Definitions for privilegeˈprɪv ə lɪdʒ, ˈprɪv lɪdʒ
This page provides all possible meanings and translations of the word privilege
Random House Webster's College Dictionary
priv•i•lege*ˈprɪv ə lɪdʒ, ˈprɪv lɪdʒ(n.; v.)-leged, -leg•ing.
(n.)a right, immunity, or benefit enjoyed by a particular person or a restricted group of persons.
a special right, immunity, or exemption granted to persons in authority or office to free them from certain obligations or liabilities.
a grant of a special right or immunity, under certain conditions.
the principle or condition of enjoying special rights or immunities.
any of the rights common to all citizens under a modern constitutional government.
an advantage or source of pleasure granted to a person:
It's my privilege to be here.
(v.t.)to grant a privilege to.
to exempt (usu. fol. by from).
to authorize or license (something otherwise forbidden).
* Syn: privilege , prerogative refer to a special advantage or right possessed by an individual or group. A privilege is a right or advantage gained by birth, social position, effort, or concession. It can have either legal or personal sanction: the privilege of paying half fare; the privilege of calling whenever one wishes.prerogative refers to an exclusive right claimed and granted, often officially or legally, on the basis of social status, heritage, sex, etc.: the prerogatives of a king; the prerogatives of management.
Origin of privilege:
1125–75; ME; earlier privilegie (< OF privilege) < L prīvilēgium orig., a law for or against an individual =prīvi- (comb. form of prīvus one's own) +lēg- (see legal ) +-ium -ium1
a special advantage or immunity or benefit not enjoyed by all
prerogative, privilege, perquisite, exclusive right(noun)
a right reserved exclusively by a particular person or group (especially a hereditary or official right)
"suffrage was the prerogative of white adult males"
(law) the right to refuse to divulge information obtained in a confidential relationship
privilege, favor, favour(verb)
bestow a privilege upon
Kernerman English Learner's Dictionary
privilege(noun)ˈprɪv ə lɪdʒ, ˈprɪv lɪdʒ
a special opportunity that only some people have
Is education a right or a privilege?; the privileges of club membership; I had the privilege of working with Dr. King.
privilegeˈprɪv ə lɪdʒ, ˈprɪv lɪdʒ
all the advantages that wealthy people have
a life of great privilege
A peculiar benefit, advantage, or favor; a right or immunity not enjoyed by others or by all; special enjoyment of a good, or exemption from an evil or burden; a prerogative; advantage; franchise; preferential treatment.
The status or existence of such benefit or advantage.
A common law doctrine that protects certain communications from being used as evidence in court.
To grant some particular right or exemption to; to invest with a peculiar right or immunity; to authorize; as, to privilege representatives from arrest.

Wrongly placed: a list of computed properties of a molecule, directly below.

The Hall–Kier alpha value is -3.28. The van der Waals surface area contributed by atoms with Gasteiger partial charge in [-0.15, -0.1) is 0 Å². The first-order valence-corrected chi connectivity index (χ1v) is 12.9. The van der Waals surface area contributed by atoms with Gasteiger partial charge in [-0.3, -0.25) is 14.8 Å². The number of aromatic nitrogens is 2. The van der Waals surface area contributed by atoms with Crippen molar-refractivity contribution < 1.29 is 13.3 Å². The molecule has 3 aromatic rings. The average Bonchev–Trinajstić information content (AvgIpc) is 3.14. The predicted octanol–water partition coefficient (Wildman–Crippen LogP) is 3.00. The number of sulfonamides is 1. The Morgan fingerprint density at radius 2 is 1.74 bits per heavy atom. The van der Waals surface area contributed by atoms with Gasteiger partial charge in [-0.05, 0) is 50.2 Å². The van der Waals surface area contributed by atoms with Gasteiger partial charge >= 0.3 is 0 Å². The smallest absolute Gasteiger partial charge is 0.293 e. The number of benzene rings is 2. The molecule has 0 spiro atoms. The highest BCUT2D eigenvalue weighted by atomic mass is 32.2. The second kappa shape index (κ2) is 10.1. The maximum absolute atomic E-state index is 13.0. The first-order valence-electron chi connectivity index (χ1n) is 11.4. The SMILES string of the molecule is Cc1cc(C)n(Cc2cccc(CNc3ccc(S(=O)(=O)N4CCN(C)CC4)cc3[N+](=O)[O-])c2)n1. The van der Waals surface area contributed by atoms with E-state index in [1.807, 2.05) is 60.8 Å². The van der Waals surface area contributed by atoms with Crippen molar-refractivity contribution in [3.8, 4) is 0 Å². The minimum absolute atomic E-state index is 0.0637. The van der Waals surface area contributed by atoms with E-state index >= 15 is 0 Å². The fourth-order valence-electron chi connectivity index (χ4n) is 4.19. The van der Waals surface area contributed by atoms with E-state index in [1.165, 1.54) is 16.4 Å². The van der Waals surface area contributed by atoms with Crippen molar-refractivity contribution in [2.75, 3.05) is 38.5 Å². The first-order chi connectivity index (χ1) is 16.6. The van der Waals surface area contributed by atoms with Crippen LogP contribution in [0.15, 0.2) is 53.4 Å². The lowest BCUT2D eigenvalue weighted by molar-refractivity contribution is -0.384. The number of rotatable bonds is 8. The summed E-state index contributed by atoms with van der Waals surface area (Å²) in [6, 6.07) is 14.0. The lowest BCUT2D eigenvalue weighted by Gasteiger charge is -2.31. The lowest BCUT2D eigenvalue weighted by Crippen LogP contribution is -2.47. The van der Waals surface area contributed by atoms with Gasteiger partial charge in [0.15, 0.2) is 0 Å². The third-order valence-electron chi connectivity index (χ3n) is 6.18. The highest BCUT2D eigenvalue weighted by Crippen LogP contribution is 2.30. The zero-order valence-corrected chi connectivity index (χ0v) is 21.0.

To bring or put into a condition of privilege or exemption from evil or danger; to exempt; to deliver.
Origin: From privilège, from privilegium, from privus + lex, legis.
a peculiar benefit, advantage, or favor; a right or immunity not enjoyed by others or by all; special enjoyment of a good, or exemption from an evil or burden; a prerogative; advantage; franchise
see Call, Put, Spread, etc
to grant some particular right or exemption to; to invest with a peculiar right or immunity; to authorize; as, to privilege representatives from arrest
to bring or put into a condition of privilege or exemption from evil or danger; to exempt; to deliver
A privilege is a special entitlement to immunity granted by the state or another authority to a restricted group, either by birth or on a conditional basis. It can be revoked in certain circumstances. In modern democratic states, a privilege is conditional and granted only after birth. By contrast, a right is an inherent, irrevocable entitlement held by all citizens or all human beings from the moment of birth. Various older privileges, such as the old common law privilege to title deeds, may still exist, but be of little relevance today. Etymologically a privilege means a "private law", or rule relating to a specific individual or institution. Boniface's abbey of Fulda, to cite an early and prominent example, was granted privilegium, setting the abbot in direct contact with the pope, bypassing the jurisdiction of the local bishop. One of the objectives of the French Revolution was the abolition of privilege. This meant the removal of separate laws for different social classes, instead subjecting everyone to the same common law. Privileges were abolished by the National Constituent Assembly on August 4, 1789. One common legal privilege in the United States is protection from the requirement to testify or provide documents in certain situations.
Translations for privilege
Kernerman English Multilingual Dictionary
(a) favour or right available, or granted, to only one person, or to a small number of people
Senior students are usually allowed certain privileges.
- privilégioPortuguese (BR)
- výsada, právoCzech
- das PrivilegGerman
- hak istimewaIndonesian
- privilegija, lengvataLithuanian
- privilēģija; priekšrocībaLatvian
- hak istimewaMalay
- privilegium, særrettighetNorwegian
- posebna pravicaSlovenian
- 特權Chinese (Trad.)
- привілей; перевагаUkrainian
- رعايت، اختيارUrdu
- đặc quyềnVietnamese
- 特权Chinese (Simp.)
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